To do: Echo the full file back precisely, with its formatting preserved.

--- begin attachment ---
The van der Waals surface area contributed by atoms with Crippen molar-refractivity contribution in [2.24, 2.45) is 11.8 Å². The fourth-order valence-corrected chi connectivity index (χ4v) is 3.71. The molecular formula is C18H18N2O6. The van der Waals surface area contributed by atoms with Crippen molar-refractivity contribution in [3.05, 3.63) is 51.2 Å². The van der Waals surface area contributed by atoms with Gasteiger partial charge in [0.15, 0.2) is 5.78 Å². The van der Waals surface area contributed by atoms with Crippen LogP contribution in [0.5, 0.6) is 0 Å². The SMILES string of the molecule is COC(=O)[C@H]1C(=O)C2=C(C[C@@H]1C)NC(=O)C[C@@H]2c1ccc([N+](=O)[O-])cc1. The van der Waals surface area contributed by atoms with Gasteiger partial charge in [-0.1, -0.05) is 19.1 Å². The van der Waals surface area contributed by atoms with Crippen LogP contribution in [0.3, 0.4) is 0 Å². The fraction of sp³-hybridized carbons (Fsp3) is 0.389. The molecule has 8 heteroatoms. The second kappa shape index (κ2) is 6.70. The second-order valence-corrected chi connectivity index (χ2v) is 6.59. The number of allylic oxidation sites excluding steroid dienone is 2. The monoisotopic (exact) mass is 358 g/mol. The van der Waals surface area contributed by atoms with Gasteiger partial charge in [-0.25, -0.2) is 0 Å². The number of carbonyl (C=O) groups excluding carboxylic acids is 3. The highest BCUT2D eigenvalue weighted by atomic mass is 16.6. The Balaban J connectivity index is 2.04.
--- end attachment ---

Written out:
The van der Waals surface area contributed by atoms with Crippen molar-refractivity contribution in [2.24, 2.45) is 11.8 Å². The fourth-order valence-corrected chi connectivity index (χ4v) is 3.71. The molecular formula is C18H18N2O6. The van der Waals surface area contributed by atoms with Crippen molar-refractivity contribution in [3.05, 3.63) is 51.2 Å². The van der Waals surface area contributed by atoms with Gasteiger partial charge in [0.15, 0.2) is 5.78 Å². The van der Waals surface area contributed by atoms with Crippen LogP contribution in [0.5, 0.6) is 0 Å². The SMILES string of the molecule is COC(=O)[C@H]1C(=O)C2=C(C[C@@H]1C)NC(=O)C[C@@H]2c1ccc([N+](=O)[O-])cc1. The van der Waals surface area contributed by atoms with Gasteiger partial charge in [-0.1, -0.05) is 19.1 Å². The van der Waals surface area contributed by atoms with Crippen LogP contribution in [0.3, 0.4) is 0 Å². The fraction of sp³-hybridized carbons (Fsp3) is 0.389. The molecule has 8 heteroatoms. The second kappa shape index (κ2) is 6.70. The second-order valence-corrected chi connectivity index (χ2v) is 6.59. The number of allylic oxidation sites excluding steroid dienone is 2. The monoisotopic (exact) mass is 358 g/mol. The van der Waals surface area contributed by atoms with Gasteiger partial charge in [-0.25, -0.2) is 0 Å². The number of carbonyl (C=O) groups excluding carboxylic acids is 3. The highest BCUT2D eigenvalue weighted by atomic mass is 16.6. The Balaban J connectivity index is 2.04.